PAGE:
Assembly and Creativity
An Interview with Three Founders of Caltech's Newest Option
Nature hath no goal though she hath law—or so observed the seventeenth-century poet John Donne. While we can only speculate about the former, we are certain about the latter, and researchers in the new Caltech interdisciplinary Option of Bioengineering aim to analyze, understand, and adopt the laws governing Nature's handiwork for the extreme benefit of multiple areas of science and engineering. Centered in the Division of Engineering and Applied Science, the graduate Bioengineering Option will be a full collaboration with the Division of Biology and the Division of Chemistry and Chemical Engineering.
At a variety of levels of order—from the molecular to the cellular to the organismal—biology is becoming more accessible to approaches that are commonly used in engineering, such as mathematical modeling, systems theory, computation, and abstract approaches to synthesis. Conversely, the accelerating pace of discovery in biological sciences is suggesting new design principles that may have important practical applications in man-made system design. Thus, the research synergism created at the interface of the enhanced understanding of complex biological systems and the design and synthesis of complex biological systems offers unprecedented opportunities to meet challenges in both biology and engineering.
The educational mission of the Option is to create a new generation of bioengineers superbly trained in both engineering and biological science, ready to realize the possibilities of reverse engineering of biological systems and produce biological structures from man-made materials. The faculty and students are drawn from diverse disciplines such as biology, computational and neural systems, mechanical engineering, electrical engineering, computer science, aeronautics, chemistry, and chemical engineering.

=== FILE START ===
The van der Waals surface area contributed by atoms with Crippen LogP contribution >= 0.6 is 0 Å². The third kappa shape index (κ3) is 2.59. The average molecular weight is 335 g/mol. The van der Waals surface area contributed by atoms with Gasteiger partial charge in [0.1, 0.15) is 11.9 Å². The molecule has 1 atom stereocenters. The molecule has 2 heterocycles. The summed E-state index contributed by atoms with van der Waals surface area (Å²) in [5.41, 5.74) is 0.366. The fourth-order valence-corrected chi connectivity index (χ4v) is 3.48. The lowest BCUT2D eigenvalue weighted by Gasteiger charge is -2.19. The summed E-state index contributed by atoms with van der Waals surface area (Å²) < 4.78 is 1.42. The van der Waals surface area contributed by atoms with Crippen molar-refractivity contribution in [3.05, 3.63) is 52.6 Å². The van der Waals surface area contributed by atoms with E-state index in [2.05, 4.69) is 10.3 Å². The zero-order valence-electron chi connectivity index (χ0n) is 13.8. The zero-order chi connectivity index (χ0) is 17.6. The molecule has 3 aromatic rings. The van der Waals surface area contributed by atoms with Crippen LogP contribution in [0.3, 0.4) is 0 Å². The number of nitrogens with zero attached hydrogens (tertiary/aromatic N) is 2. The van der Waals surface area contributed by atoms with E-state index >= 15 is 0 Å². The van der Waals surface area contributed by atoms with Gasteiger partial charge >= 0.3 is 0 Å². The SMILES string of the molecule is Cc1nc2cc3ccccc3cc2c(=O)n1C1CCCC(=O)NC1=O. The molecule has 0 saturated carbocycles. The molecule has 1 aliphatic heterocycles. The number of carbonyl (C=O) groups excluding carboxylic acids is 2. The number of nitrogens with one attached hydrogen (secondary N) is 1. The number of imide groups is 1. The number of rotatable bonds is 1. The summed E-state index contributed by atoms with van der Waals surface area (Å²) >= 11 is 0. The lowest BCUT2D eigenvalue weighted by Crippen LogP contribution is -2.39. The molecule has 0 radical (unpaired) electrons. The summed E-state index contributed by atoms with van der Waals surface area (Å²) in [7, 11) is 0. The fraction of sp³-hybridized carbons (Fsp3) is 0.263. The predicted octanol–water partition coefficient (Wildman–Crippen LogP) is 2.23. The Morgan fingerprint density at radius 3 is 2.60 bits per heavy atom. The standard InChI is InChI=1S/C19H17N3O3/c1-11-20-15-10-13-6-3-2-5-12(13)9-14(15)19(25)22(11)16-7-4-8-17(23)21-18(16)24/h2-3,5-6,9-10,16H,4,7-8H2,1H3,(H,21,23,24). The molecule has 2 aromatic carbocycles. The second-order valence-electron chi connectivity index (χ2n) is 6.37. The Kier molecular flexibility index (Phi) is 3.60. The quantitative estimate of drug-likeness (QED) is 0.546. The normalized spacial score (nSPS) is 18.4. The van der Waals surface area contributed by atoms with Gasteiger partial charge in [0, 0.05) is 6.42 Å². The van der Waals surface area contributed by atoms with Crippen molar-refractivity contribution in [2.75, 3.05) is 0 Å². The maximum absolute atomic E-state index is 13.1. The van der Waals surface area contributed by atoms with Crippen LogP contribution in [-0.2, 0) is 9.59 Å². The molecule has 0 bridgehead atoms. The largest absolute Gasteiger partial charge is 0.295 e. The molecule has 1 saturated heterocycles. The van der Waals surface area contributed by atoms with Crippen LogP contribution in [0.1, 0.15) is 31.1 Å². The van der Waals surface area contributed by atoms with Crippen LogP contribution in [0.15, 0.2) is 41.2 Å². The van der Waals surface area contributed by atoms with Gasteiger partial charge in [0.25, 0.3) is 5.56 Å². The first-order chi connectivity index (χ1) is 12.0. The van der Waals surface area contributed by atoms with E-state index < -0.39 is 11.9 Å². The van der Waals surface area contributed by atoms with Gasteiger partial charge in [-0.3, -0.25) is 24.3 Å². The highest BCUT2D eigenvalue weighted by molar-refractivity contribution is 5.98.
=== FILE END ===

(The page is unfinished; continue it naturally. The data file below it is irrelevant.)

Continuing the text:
Some of the questions driving the research of this approach-integrating group include how can we engineer robust and controllable components (at levels of molecules, gene networks, and organelles) that can be inserted into organisms for clinical and research use; how can emerging engineering technologies, such as robotics, MEMS, and nano-scale systems technology, be used to improve our ability to carry out biological research, as well as enhance medical clinical practice; and how can biological discoveries be used to guide the development of new engineering components and systems?
Caltech has the distinct opportunity to redefine traditional "bioengineering," which typically concentrates on biomechanics, to include new areas of molecular biophysics and neurobiology, both of which are ripe for the application of engineering tools to analyze and synthesize biologically based and inspired systems. To learn more about the new Option, ENGenious interviewed Mory Gharib, Professor of Aeronautics and Bioengineering, Steven Quake, Associate Professor of Applied Physics, and Paul Sternberg, Professor of Biology. Go to Interview